Great Hollow Bat Research Highlighted by AWCF

Great Hollow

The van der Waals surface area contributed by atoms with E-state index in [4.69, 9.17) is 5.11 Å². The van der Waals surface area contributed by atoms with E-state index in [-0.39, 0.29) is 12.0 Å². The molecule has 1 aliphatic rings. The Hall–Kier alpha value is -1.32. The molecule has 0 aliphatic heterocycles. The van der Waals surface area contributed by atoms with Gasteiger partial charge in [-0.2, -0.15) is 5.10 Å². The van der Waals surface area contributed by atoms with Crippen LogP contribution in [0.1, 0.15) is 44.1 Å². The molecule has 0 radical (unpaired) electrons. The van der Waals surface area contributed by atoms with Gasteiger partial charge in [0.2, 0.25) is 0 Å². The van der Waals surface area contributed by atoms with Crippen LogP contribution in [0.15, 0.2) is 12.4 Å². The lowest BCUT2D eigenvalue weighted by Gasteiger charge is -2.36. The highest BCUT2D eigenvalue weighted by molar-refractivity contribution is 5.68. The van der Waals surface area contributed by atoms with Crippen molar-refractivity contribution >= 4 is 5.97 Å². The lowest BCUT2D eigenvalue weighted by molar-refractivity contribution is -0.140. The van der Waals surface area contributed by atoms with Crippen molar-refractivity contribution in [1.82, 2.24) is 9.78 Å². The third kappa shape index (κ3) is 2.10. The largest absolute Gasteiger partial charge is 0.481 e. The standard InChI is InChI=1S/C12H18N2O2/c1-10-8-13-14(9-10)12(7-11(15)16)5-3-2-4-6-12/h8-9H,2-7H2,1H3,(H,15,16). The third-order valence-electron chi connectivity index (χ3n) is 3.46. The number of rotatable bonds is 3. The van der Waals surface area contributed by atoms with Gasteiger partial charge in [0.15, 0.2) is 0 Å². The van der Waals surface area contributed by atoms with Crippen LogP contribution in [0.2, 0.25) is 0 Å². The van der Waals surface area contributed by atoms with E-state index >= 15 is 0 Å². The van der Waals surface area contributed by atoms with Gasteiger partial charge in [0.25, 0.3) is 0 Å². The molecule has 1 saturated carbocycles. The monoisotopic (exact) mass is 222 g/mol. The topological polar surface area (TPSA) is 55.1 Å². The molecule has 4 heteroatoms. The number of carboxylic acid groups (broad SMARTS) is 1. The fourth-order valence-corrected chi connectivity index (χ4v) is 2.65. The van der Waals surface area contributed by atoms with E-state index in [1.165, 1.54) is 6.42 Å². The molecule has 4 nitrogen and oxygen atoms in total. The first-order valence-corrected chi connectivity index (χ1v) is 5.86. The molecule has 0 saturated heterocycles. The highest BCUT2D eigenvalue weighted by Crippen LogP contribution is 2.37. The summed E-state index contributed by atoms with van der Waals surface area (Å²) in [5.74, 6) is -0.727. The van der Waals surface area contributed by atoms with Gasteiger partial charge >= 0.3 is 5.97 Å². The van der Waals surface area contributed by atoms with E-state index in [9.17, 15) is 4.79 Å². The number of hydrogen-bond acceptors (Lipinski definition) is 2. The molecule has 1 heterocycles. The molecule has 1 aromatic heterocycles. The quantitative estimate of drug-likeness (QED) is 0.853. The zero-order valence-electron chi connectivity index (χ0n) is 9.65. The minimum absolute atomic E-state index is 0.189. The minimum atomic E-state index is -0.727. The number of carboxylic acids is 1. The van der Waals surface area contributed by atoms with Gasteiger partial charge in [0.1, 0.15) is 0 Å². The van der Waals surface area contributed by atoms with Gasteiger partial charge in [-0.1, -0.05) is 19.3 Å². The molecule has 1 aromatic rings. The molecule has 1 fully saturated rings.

Great Hollow is honored to see its study of the impacts of light pollution on bats featured as the cover story of the American Wildlife Conservation Foundation’s April newsletter. During the summers of 2017 and 2018, Great Hollow researchers and their collaborator, Dr. Amanda Adams of Bat Conservation International and Texas A&M University, erected an array of floodlights along the edge of the wetland at Great Hollow to experimentally test the responses of bats to an acute source of artificial lighting. With an ultrasonic sound recorder and spectrograhic analysis software, they identified bat echolocation calls to species and then compared bat activity between nights with and without the lights on. What they found was a significant aversion to the lighting by big brown bats, silver-haired bats, and little brown bats, the latter of which is a declining species already in need of conservation. The results raise concerns about the impact that the abundance of artificial lighting in our towns, around our homes, and on our roads is having on bats, which provide incredibly ecologically and economically valuable services as insect predators. Please consider avoiding the use of any unnecessary outdoor lighting at your home at night. It affects not just bats, but also birds, amphibians, insects, and many other organisms. The researchers are currently preparing a manuscript for publication in a peer-reviewed journal and expect the results of the experiment to help regulators better evaluate potential impacts to bats from proposed development projects that would introduce nighttime lighting into dark environments. Great Hollow thanks the AWCF for a generous grant that helped fund part of this research.


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